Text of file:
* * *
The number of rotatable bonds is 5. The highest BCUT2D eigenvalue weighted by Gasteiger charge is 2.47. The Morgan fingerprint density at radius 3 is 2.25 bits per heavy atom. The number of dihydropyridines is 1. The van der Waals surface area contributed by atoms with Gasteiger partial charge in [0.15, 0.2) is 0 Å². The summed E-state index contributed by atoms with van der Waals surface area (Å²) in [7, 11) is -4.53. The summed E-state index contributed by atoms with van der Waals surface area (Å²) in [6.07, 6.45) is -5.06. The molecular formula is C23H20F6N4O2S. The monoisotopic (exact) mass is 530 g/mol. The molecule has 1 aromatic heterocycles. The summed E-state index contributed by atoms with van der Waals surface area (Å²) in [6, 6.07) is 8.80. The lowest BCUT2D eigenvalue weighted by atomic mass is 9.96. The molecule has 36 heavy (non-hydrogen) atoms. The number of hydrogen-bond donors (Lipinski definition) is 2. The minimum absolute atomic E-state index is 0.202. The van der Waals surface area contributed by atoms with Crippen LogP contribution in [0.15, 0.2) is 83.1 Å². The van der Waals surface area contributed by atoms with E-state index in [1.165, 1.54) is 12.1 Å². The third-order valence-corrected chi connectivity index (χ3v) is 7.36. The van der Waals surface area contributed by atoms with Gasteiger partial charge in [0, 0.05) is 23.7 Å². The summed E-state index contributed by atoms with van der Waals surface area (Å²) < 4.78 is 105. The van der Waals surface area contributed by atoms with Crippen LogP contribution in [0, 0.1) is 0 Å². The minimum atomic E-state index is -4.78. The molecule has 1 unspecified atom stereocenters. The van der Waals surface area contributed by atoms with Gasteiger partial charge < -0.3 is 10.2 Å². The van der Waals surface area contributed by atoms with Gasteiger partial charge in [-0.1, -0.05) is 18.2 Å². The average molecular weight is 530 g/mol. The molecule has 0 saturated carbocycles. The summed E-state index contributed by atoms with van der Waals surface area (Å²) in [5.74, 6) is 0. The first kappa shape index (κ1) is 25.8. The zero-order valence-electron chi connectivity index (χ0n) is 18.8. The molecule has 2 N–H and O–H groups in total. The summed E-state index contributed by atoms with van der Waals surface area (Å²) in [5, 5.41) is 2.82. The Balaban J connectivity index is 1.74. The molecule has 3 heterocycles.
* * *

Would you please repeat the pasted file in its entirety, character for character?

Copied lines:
The number of rotatable bonds is 5. The highest BCUT2D eigenvalue weighted by Gasteiger charge is 2.47. The Morgan fingerprint density at radius 3 is 2.25 bits per heavy atom. The number of dihydropyridines is 1. The van der Waals surface area contributed by atoms with Gasteiger partial charge in [0.15, 0.2) is 0 Å². The summed E-state index contributed by atoms with van der Waals surface area (Å²) in [7, 11) is -4.53. The summed E-state index contributed by atoms with van der Waals surface area (Å²) in [6.07, 6.45) is -5.06. The molecular formula is C23H20F6N4O2S. The monoisotopic (exact) mass is 530 g/mol. The molecule has 1 aromatic heterocycles. The summed E-state index contributed by atoms with van der Waals surface area (Å²) in [6, 6.07) is 8.80. The lowest BCUT2D eigenvalue weighted by atomic mass is 9.96. The molecule has 36 heavy (non-hydrogen) atoms. The number of hydrogen-bond donors (Lipinski definition) is 2. The minimum absolute atomic E-state index is 0.202. The van der Waals surface area contributed by atoms with Crippen LogP contribution in [0.15, 0.2) is 83.1 Å². The van der Waals surface area contributed by atoms with E-state index in [1.165, 1.54) is 12.1 Å². The third-order valence-corrected chi connectivity index (χ3v) is 7.36. The van der Waals surface area contributed by atoms with Gasteiger partial charge in [0, 0.05) is 23.7 Å². The summed E-state index contributed by atoms with van der Waals surface area (Å²) < 4.78 is 105. The van der Waals surface area contributed by atoms with Crippen LogP contribution in [0, 0.1) is 0 Å². The minimum atomic E-state index is -4.78. The molecule has 1 unspecified atom stereocenters. The van der Waals surface area contributed by atoms with Gasteiger partial charge < -0.3 is 10.2 Å². The van der Waals surface area contributed by atoms with Gasteiger partial charge in [-0.1, -0.05) is 18.2 Å². The average molecular weight is 530 g/mol. The molecule has 0 saturated carbocycles. The summed E-state index contributed by atoms with van der Waals surface area (Å²) in [5.74, 6) is 0. The first kappa shape index (κ1) is 25.8. The zero-order valence-electron chi connectivity index (χ0n) is 18.8. The molecule has 2 N–H and O–H groups in total. The summed E-state index contributed by atoms with van der Waals surface area (Å²) in [5, 5.41) is 2.82. The Balaban J connectivity index is 1.74. The molecule has 3 heterocycles.